Vergers serve the church in a ministry of welcome. Often a visitor to a new parish church will see the verger in a simple black cassock moving about the church before the worship service, checking fonts, candles, and in general prepping the church for solemn worship.
The verger is usually the first person a visitor meets and cheerfully responds to any inquiry concerning the upcoming service, church facilities or current program offerings. Logistically, a verger’s support allows the clergy more time for pastoral and sacramental responsibilities.
Many of the other typical verger duties include assigning, training and checking in lectors, chalice bearers, acolytes and prayer intercessors. The verger coordinates with the altar guild and funeral guilds, checks lighting, and the Priest’s vestments and liturgical hangings. Above all, he/she works behind the scenes making sure that everything runs smoothly during the liturgy. All of the Verger's duties are specific to the church in which he/she serve and can evolve through many years under the direction of the rector.
Lay Eucharistic Ministers (LEM)
Lay Eucharistic Ministers are licensed by the bishop to administer the consecrated elements of the eucharist. Lay eucharistic ministers may be licensed to administer the consecrated bread and wine at any celebration of the eucharist in the absence of a sufficient number of priests and deacons to assist the celebrant.
They may also be licensed to go from a Sunday eucharist or other principal celebrations of the eucharist to share the sacrament with members of the congregation who were unable to be present at the celebration because of illness or infirmity. Lay eucharistic ministers may be licensed for either or both ministries. This ministry is understood to be an extraordinary ministry, and is not to take the place of the ministry of priests and deacons concerning the administration of the eucharist.
At St. Philip, the LEM also participates in the worship by leading the congregation in the "Prayers of the People." Moreover, before the consecration, the LEM will assist the Priest during the hand washing to represent the purity of the blessing.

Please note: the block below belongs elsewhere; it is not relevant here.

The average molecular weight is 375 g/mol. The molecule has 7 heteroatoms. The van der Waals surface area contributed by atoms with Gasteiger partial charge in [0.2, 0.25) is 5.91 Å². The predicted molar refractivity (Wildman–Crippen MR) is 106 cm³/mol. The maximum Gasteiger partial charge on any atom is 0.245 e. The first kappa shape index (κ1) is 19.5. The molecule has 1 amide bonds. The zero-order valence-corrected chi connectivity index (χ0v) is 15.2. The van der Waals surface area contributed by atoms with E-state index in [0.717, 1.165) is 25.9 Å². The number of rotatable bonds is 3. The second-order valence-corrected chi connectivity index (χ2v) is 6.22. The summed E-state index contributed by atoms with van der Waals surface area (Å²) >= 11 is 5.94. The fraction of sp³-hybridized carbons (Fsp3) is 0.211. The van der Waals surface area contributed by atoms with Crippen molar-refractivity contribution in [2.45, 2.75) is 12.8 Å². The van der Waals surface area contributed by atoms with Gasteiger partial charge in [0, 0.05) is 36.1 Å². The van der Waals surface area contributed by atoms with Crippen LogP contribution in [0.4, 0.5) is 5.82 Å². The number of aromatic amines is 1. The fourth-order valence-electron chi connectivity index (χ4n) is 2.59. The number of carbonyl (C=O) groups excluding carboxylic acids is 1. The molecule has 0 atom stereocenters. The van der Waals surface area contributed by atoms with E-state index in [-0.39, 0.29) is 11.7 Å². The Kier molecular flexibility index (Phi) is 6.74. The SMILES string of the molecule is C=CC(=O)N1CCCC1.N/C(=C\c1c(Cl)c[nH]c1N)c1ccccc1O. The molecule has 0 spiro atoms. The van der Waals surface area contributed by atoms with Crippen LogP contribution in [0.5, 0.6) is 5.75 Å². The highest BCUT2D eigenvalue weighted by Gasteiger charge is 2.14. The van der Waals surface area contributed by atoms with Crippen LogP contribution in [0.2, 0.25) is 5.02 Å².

The Lay Reader volunteers to read the Scripture Lessons -- Old Testament, Psalms (first service) and Epistle of the New Testament -- during worship. The Book of Common Prayer directs that laypeople should read the lessons preceding the gospel. The readers at St. Philip are provided a printed copy of Lessons well in advance so they may practice their reading. All scripture readings are derived from the Episcopal Church Lectionary.
Oblation Bearers are responsible for processing the oblations (the bread and wine to be offered for consecration) to the altar during the Holy Eucharist (Holy Communion). They also represent the entire congregation in which we offer our lives to God as a “reasonable, holy, and living sacrifice.”
The Offering Counters count the Sunday and special service offerings and prepare the receipts for bank deposit. They document the giving for the finance secretary who then enters the information in the church finance database, preparing a record for each giver. The St. Philip scheduler oversees this important group of volunteers, creating the schedule and making sure things run smoothly.